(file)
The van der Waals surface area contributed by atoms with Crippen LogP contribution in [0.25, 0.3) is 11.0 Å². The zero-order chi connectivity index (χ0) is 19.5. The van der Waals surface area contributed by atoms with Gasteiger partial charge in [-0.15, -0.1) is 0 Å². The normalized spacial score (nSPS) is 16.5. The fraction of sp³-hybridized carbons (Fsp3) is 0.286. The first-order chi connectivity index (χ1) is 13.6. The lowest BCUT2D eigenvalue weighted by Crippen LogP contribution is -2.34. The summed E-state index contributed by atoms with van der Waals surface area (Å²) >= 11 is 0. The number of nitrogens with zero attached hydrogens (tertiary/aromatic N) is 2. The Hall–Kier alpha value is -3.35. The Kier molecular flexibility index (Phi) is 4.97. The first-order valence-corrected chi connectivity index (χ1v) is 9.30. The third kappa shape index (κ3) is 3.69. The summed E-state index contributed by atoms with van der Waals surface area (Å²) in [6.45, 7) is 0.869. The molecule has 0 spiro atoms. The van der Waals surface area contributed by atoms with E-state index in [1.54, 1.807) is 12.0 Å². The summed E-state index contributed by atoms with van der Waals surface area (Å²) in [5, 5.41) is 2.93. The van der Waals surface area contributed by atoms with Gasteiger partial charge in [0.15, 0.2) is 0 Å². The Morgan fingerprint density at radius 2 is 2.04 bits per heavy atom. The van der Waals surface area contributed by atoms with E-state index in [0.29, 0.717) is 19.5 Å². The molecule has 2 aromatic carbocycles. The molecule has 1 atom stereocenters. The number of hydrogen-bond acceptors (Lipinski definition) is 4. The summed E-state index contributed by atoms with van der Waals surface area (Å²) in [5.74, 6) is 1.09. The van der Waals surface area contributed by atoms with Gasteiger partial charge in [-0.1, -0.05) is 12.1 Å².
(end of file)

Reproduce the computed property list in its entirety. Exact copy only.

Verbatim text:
The van der Waals surface area contributed by atoms with Crippen LogP contribution in [0.25, 0.3) is 11.0 Å². The zero-order chi connectivity index (χ0) is 19.5. The van der Waals surface area contributed by atoms with Gasteiger partial charge in [-0.15, -0.1) is 0 Å². The normalized spacial score (nSPS) is 16.5. The fraction of sp³-hybridized carbons (Fsp3) is 0.286. The first-order chi connectivity index (χ1) is 13.6. The lowest BCUT2D eigenvalue weighted by Crippen LogP contribution is -2.34. The summed E-state index contributed by atoms with van der Waals surface area (Å²) >= 11 is 0. The number of nitrogens with zero attached hydrogens (tertiary/aromatic N) is 2. The Hall–Kier alpha value is -3.35. The Kier molecular flexibility index (Phi) is 4.97. The first-order valence-corrected chi connectivity index (χ1v) is 9.30. The third kappa shape index (κ3) is 3.69. The summed E-state index contributed by atoms with van der Waals surface area (Å²) in [6.45, 7) is 0.869. The molecule has 0 spiro atoms. The van der Waals surface area contributed by atoms with E-state index in [1.54, 1.807) is 12.0 Å². The summed E-state index contributed by atoms with van der Waals surface area (Å²) in [5, 5.41) is 2.93. The van der Waals surface area contributed by atoms with Gasteiger partial charge in [0.15, 0.2) is 0 Å². The Morgan fingerprint density at radius 2 is 2.04 bits per heavy atom. The van der Waals surface area contributed by atoms with E-state index in [0.29, 0.717) is 19.5 Å². The molecule has 2 aromatic carbocycles. The molecule has 1 atom stereocenters. The number of hydrogen-bond acceptors (Lipinski definition) is 4. The summed E-state index contributed by atoms with van der Waals surface area (Å²) in [5.74, 6) is 1.09. The van der Waals surface area contributed by atoms with Gasteiger partial charge in [-0.1, -0.05) is 12.1 Å².